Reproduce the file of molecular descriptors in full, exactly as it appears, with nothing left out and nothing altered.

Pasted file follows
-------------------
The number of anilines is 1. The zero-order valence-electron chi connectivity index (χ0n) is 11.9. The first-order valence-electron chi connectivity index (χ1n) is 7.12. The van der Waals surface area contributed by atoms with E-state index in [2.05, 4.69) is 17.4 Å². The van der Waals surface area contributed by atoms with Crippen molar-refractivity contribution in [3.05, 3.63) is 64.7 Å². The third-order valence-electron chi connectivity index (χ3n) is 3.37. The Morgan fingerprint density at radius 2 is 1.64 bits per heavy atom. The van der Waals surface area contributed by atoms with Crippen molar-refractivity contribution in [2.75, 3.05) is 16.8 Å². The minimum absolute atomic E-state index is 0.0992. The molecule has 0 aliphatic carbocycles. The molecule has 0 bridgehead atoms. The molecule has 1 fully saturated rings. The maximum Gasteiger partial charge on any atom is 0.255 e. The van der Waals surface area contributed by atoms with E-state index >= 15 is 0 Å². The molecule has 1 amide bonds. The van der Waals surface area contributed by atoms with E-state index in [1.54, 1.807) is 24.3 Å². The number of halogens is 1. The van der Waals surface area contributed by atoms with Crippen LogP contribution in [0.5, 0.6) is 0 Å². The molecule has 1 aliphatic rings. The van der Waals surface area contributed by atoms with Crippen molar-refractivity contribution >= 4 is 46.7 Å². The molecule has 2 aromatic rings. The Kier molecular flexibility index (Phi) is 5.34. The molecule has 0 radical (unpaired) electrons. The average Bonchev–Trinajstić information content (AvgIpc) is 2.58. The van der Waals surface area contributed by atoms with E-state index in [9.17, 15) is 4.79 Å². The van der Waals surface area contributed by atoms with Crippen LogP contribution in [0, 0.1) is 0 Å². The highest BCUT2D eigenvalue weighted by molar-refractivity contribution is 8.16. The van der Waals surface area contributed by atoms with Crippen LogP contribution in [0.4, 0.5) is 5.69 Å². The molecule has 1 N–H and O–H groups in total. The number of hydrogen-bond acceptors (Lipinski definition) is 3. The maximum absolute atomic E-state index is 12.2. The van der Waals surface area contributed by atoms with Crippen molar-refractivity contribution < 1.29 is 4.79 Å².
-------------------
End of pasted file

The number of anilines is 1. The zero-order valence-electron chi connectivity index (χ0n) is 11.9. The first-order valence-electron chi connectivity index (χ1n) is 7.12. The van der Waals surface area contributed by atoms with E-state index in [2.05, 4.69) is 17.4 Å². The van der Waals surface area contributed by atoms with Crippen molar-refractivity contribution in [3.05, 3.63) is 64.7 Å². The third-order valence-electron chi connectivity index (χ3n) is 3.37. The Morgan fingerprint density at radius 2 is 1.64 bits per heavy atom. The van der Waals surface area contributed by atoms with Crippen molar-refractivity contribution in [2.75, 3.05) is 16.8 Å². The minimum absolute atomic E-state index is 0.0992. The molecule has 0 aliphatic carbocycles. The molecule has 0 bridgehead atoms. The molecule has 1 fully saturated rings. The maximum Gasteiger partial charge on any atom is 0.255 e. The van der Waals surface area contributed by atoms with E-state index >= 15 is 0 Å². The molecule has 1 amide bonds. The van der Waals surface area contributed by atoms with E-state index in [1.54, 1.807) is 24.3 Å². The number of halogens is 1. The van der Waals surface area contributed by atoms with Crippen LogP contribution in [0.5, 0.6) is 0 Å². The molecule has 1 aliphatic rings. The van der Waals surface area contributed by atoms with Crippen molar-refractivity contribution >= 4 is 46.7 Å². The molecule has 2 aromatic rings. The Kier molecular flexibility index (Phi) is 5.34. The molecule has 0 radical (unpaired) electrons. The average Bonchev–Trinajstić information content (AvgIpc) is 2.58. The van der Waals surface area contributed by atoms with E-state index in [9.17, 15) is 4.79 Å². The van der Waals surface area contributed by atoms with Crippen LogP contribution in [0, 0.1) is 0 Å². The highest BCUT2D eigenvalue weighted by molar-refractivity contribution is 8.16. The van der Waals surface area contributed by atoms with Crippen LogP contribution in [0.4, 0.5) is 5.69 Å². The molecule has 1 N–H and O–H groups in total. The number of hydrogen-bond acceptors (Lipinski definition) is 3. The maximum absolute atomic E-state index is 12.2. The van der Waals surface area contributed by atoms with Crippen molar-refractivity contribution < 1.29 is 4.79 Å².